Actually, death threats rained down on Dorothy for years, along with insults and hate mail. Ranchers took aim at the community center for women that she had founded and riddled it with bullets. On one occasion, the police arrested her for passing out a "subversive" material. It was the United Nations' Universal Declaration of Human Rights.


A dangerous fight

Over the years, the work became progressively more dangerous for the Sisters in Brazil and for the farmers and their families. As the world discovered the vast possibilities offered by the rich natural resources of the Amazon rain forest, people with more limited and self-centered goals began to plan ways to capitalize upon them. Gradually, loggers, ranchers, land speculators, and agribusiness became the dominant forces in the region, victimizing the poorer farmers and destroying the rain forest.

The Amazon rain forest is one of the largest remaining virgin forests on earth. Its original trees and vegetation comprise 40% of all the tropical rain forests in the world. The forest hosts 50% of the world's plant species and is home to 20 million people. In addition, 20% of the earth's fresh water reserve runs through the Amazon River Basin.

Sr. Dorothy understood that the rain forest, also called the earth's lungs, plays a critical role in the exchange of gases between the biosphere and the atmosphere. Her frustration grew as she witnessed the destruction of this natural resource so vital to her people's and the planet's future. She saw the forest and the people plundered for financial gain by illegal logging operations, land speculators, and cattle ranchers. She witnessed political leaders allowing the destruction to continue.

Hired killings of human rights advocates, environmentalists, and farmers account for one-third of the violent deaths in the region each year. The goal of these calculated murders is to eliminate opposition to the clear-cutting and burning of the forest so that fields of soybeans can be planted, trees can be logged, and cattle can graze. Another goal of the killings is to eliminate those who empower and educate the peasants; and finally the killings are meant to intimidate the farmers and keep them ensnared in an endless cycle of debts, akin to slavery. Sr. Dorothy became a prime target.


She was undeterred

In 2002, the death threats intensified. The mayor of the nearby town said: "We have to get rid of that woman if we are going to have peace." A list of people with "bounties" on their heads circulated. Atop the list was her name: Stang ($20,000). But she was undeterred.

In 2004, although she knew she was putting her life even more at risk, she went to Brasilia to give evidence before a congressional committee of inquiry into deforestation. She named logging companies that were invading state areas. Environmental organizations reckon that 90% of the timber from Para state is being illegally logged. Loggers reacted by calling her a terrorist and accused her of supplying peasant farmers with guns. She and other local leaders began to suffer direct death threats but she refused to be intimidated and continued her work with the farmers.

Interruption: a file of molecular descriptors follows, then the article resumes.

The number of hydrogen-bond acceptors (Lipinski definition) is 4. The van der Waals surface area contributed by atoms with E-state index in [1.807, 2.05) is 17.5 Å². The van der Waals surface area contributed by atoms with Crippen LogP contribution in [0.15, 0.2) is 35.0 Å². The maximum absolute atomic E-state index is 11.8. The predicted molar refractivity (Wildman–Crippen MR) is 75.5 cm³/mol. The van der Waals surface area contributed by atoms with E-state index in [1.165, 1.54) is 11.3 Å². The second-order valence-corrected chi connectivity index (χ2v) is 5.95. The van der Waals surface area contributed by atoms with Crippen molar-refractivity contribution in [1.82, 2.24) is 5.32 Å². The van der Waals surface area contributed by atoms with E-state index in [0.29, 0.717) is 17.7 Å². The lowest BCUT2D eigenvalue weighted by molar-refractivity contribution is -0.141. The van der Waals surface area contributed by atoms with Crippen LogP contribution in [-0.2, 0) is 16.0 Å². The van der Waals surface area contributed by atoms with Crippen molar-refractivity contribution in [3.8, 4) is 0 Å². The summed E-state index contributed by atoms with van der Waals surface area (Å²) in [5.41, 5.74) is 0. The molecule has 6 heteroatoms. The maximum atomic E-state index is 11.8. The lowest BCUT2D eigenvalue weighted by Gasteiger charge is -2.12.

Visiting her family and community in Ohio a few months before she was killed, she told one sister: "I just want to sink myself into God.” “I look at Jesus carrying the cross," she said a few days before her death, when asked by a novice about her prayer, "and I ask for the strength to carry the suffering of the people." A day before she died, she said: "If something is going to happen, I hope it happens to me because the others have families to care for." Then, in that fatal morning, the gunmen came.


Recognitions

Before her murder, Sr. Dorothy was named “Woman of the Year” by the state of Para for her work in the Amazon region. She also received the Humanitarian of the Year Award from the Brazilian Bar Association for her work of helping the local rural workers. Since her death, Sr. Dorothy has been widely honored for her life and work by the United States Congress and by a number of colleges and universities across the Unites States. She was posthumously awarded the 2008 United Nations Prize in the field of Human Rights.

Her story is narrated in countless articles in newspapers and magazines and described in books. The most remarkable is the powerful biography, Martyr of the Amazon: The Life of Sister Dorothy Stang by Roseanne Murphy. In 2008, the American filmmaker, Daniel Junge, released a documentary titled They Killed Sister Dorothy, narrated by Martin Sheen in the English version. In 2009, Evan Mack composed an opera based on the life of Sr. Dorothy Stang. Angel of the Amazon depicts her life’s work, her devotion to her mission with Brazilian peasant farmers, and the events that sent her on the path of martyrdom.

This is what Fr. John Dear, SJ, champion of pacifism, wrote: “I suspected early on that Sr. Dorothy had attained great moral heights. Anyone who leaves their homeland, spends four decades serving the poorest of the poor in Amazon, and defends the forest – long before anyone ever thought of an environmental movement – must possess enormous commitment, faith and vision.”

Her cause for canonization as a martyr and model of sanctity is underway in Rome, within the Congregation for the Causes of Saints.